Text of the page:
This is one area I wish the book spent a little more page-count on.  Although there is ample background and related personality trait tables to get started, it did leave me wanting more.  I hope there will be future focus on this.  This is the first time I really felt like a D&D character was more than a sheet of numbers and words.  Of course, this is highly tied to the setting, sometimes, so I hope the setting books that are released (or the subsequent Player’s Guides) include more background and personality trait options.

Tying all this back into the game mechanic is a concept called Inspiration.  This is of course mentioned some in the Basic Rules as well as the Starter Set.  This too has been covered enough, but I do want to say that I like this aspect a lot.  Having played many other games where the players has a means to save himself (Savage Worlds with Bennies, True20 with Conviction Points, and D6 System with Character and Force Points), this was needed badly in the world’s most famous role playing game.

What I find interesting about Inspiration is that you are limited to one at any given time.  You have to spend it to get another.  Unlike other games where players can sandbag points like this and unload them on the DM at the “boss fight”, Inspiration puts the character in the dramatic dilemma of when to use that one favor from the gods.  Although I did not initially like that aspect of Inspiration, in practice, it is very fun to play.

A player can do further customization of one’s character, as explained in the Customization chapter of Part 1.  This is where multi-classing is explained and this gets into the least favorite part of the book.  It seems to me they made multi-classing a little more complicated, especially for magic users.  Spell casting and Spells slots, especially if you multi-class into more than one magic user class, get understandably complex.  There is some simple number crunching and logic to work through.

Feats return in this edition.  At the heart of 3rd edition bloat, Feats are one of those things that D&D fans loved or hated.  How the designers decided to work them into the mechanic really shows they listened to the fans.  First, they mitigate the bloat a little by limiting how often you can get feats.  They also make it an optional rule, keeping those that hate Feats happy.  Of course, over time, as more and more expansion books come out, the Feat list will grow but characters won’t be overloaded with a ton of them to keep up with.  You can choose to gain a Feat in exchange from the ability score bump you get each at certain levels. At most, a character will have 5 or 6 Feats.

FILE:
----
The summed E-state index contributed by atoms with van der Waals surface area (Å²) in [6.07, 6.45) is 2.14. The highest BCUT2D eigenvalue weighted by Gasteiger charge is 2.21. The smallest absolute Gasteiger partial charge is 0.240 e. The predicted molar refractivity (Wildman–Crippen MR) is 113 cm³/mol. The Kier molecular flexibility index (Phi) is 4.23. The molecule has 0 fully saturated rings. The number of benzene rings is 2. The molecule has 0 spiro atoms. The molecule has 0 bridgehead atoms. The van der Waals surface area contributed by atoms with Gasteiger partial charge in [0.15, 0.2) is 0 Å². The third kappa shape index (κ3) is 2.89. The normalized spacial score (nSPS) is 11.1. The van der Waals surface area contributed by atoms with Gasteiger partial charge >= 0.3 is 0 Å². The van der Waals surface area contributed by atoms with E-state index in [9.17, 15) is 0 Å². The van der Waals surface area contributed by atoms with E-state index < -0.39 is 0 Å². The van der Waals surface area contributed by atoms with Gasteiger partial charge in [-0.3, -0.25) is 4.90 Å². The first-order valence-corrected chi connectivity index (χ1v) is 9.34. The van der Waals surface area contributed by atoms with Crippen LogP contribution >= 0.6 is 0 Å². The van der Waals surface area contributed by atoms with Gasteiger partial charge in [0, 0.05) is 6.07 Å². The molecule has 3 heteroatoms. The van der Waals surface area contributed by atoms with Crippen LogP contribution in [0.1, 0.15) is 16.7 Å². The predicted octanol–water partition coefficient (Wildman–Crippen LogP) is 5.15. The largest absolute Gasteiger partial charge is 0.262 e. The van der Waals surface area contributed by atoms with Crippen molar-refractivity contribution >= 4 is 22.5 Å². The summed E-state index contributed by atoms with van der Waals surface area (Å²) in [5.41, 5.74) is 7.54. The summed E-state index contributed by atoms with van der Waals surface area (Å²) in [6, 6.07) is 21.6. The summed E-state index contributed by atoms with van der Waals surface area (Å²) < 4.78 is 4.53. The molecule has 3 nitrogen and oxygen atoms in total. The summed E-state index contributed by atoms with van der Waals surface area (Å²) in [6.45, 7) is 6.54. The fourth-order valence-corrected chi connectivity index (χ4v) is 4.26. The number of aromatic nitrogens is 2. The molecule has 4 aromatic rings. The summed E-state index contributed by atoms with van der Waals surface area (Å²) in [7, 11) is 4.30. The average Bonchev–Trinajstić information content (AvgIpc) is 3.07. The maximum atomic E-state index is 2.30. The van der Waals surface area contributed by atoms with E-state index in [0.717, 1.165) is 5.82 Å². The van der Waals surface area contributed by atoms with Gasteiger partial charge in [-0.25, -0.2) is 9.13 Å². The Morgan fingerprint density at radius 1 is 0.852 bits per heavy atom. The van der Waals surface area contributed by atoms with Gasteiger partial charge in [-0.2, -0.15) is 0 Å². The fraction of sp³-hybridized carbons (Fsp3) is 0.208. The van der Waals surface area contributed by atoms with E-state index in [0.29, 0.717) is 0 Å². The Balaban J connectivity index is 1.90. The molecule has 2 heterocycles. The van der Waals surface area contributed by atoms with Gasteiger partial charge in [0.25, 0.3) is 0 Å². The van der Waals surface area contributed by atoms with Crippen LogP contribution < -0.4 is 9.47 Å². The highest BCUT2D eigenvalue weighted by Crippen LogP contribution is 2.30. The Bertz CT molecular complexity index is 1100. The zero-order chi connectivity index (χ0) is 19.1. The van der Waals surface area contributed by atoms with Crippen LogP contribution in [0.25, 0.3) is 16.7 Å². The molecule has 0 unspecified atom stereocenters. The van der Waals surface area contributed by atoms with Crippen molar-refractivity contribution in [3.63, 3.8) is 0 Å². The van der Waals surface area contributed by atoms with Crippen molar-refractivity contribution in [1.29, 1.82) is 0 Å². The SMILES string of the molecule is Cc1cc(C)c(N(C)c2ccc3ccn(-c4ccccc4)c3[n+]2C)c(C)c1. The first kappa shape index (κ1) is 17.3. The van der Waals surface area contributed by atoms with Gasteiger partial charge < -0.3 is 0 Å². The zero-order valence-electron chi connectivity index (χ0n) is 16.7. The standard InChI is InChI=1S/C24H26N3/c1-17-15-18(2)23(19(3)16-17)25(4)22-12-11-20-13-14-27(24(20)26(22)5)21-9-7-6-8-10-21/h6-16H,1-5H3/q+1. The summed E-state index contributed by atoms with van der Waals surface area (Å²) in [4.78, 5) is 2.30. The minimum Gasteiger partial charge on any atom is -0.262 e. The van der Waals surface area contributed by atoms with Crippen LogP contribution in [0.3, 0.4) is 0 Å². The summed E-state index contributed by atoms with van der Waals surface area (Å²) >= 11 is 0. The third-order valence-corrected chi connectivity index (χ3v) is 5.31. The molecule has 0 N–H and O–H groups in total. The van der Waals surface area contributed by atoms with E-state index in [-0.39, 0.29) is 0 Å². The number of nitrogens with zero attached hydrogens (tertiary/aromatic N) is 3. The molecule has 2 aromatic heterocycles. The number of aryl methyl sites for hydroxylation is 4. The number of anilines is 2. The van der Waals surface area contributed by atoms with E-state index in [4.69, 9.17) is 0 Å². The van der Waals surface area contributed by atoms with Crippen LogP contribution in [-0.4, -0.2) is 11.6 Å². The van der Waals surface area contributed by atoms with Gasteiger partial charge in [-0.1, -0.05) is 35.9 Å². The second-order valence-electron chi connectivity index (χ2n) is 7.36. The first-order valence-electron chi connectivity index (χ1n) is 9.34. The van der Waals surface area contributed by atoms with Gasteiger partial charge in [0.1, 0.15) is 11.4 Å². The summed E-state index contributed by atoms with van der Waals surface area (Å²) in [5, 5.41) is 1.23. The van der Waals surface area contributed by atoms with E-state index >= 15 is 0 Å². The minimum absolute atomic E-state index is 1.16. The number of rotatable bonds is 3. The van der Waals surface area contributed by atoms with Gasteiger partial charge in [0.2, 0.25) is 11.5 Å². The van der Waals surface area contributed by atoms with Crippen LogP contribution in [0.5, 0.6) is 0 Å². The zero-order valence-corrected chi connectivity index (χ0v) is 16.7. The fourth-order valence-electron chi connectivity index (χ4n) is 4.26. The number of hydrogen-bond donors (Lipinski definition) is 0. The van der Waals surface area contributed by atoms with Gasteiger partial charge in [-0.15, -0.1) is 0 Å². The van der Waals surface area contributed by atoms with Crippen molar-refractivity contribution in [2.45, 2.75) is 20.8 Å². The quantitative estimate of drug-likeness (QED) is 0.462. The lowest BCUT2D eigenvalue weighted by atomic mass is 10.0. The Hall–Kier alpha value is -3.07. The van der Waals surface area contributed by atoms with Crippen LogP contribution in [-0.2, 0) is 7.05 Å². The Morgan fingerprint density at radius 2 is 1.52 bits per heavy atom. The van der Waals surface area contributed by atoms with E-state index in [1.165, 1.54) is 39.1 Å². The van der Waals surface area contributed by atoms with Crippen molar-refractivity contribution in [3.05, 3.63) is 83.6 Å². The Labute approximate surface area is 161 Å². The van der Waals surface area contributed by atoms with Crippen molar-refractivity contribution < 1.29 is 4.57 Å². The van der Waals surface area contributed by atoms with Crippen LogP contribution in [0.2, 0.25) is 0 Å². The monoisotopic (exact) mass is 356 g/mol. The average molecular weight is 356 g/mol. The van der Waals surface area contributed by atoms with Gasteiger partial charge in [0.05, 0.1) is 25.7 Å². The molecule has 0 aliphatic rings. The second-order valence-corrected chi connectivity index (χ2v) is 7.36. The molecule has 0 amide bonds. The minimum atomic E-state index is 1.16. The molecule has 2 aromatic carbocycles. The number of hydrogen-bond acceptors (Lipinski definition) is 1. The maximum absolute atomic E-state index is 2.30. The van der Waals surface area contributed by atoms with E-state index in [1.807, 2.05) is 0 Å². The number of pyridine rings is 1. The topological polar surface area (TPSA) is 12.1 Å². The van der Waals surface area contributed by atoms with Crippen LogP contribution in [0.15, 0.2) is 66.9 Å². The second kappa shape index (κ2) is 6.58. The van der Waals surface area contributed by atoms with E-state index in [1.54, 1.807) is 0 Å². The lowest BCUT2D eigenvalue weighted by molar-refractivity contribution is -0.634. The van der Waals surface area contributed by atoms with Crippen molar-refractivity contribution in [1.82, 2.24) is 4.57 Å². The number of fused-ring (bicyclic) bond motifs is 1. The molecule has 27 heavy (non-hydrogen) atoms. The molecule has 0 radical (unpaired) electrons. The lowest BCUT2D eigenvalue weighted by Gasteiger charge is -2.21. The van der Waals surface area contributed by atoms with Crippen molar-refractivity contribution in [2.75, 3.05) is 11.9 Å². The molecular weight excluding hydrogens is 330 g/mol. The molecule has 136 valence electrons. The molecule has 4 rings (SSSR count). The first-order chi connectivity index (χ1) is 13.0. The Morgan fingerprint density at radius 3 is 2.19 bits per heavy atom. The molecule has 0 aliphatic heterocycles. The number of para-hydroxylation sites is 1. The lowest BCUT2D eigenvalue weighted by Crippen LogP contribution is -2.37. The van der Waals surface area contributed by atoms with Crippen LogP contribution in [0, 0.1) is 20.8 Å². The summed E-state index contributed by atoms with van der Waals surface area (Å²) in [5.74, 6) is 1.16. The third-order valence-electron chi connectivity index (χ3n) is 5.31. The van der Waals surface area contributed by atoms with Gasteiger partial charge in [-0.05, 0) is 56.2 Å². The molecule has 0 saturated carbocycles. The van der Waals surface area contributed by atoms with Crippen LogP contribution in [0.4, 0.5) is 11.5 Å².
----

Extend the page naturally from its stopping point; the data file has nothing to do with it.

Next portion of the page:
Now these are not your typical 3rd Edition feats, however.  These pack a little more of a punch, since they are the alternative to something you only get every four levels or so.  There are a total of 43 Feats and the only thing I wish they had added was a table list of them with summarized notes of their benefits.

Part 2 dives into the mechanics of the game, which was partially revealed in the Basic Rules but expanded upon a little more in the PHB.  Ability Scores, Proficiency Bonuses, Saving Throws, and Passive Checks have all been pretty well covered in other reviews.  They are basically a logical simplification of 3rd edition concepts, with a lot of influence from other editions as well.

The Combat section is noticeably different from previously editions.  The tactical complexities of Full Actions, Standard Actions and Free Actions are far more simplified.  There is less stuff about the tactical options available players and more general information about what can be done in a round.  Combat in past editions felt like a strict table top board game or miniature game and in this, it feels more like a role playing game.  However, don’t get me wrong, I like some of the tactical complexities and as I understand it, they are going to be presented as options in the Dungeon Master’s Guide.

Advantage and Disadvantage is also a new mechanic introduced and although we have talked about it some in previous reviews, I have run D&D 5e now a couple of times and have seen it in practice.  I am not sure of the mathematics of the system – if it truly does give a significant advantage or disadvantage to the player (a much more math-inclined person than me can figure that out) but in game, it has a great effect.  It is dynamic and creates a very tense situation when a person has to roll more than one die.  It is a fun mechanic and that is what a game is all about.

Part 3 ends the book with the much maligned or anticipated (depending on your perspective) new magic system, that is not exactly new but at least better than the last one.  To many 4th edition fans chagrin, it is a return to the Vancian style magic system that seem to take the back stage in 4e.  But with Spells lists and Spells Slots, it is much more simplified and logical than past editions like 3rd editions (and its other incarnations).  I avoided magic users in previous editions (when I played) because it was too complex for me to deal with.  And the session by session maintenance of Spells Known vs.  Spells per Day was frustrating.  I can wrap my head around this system a little better.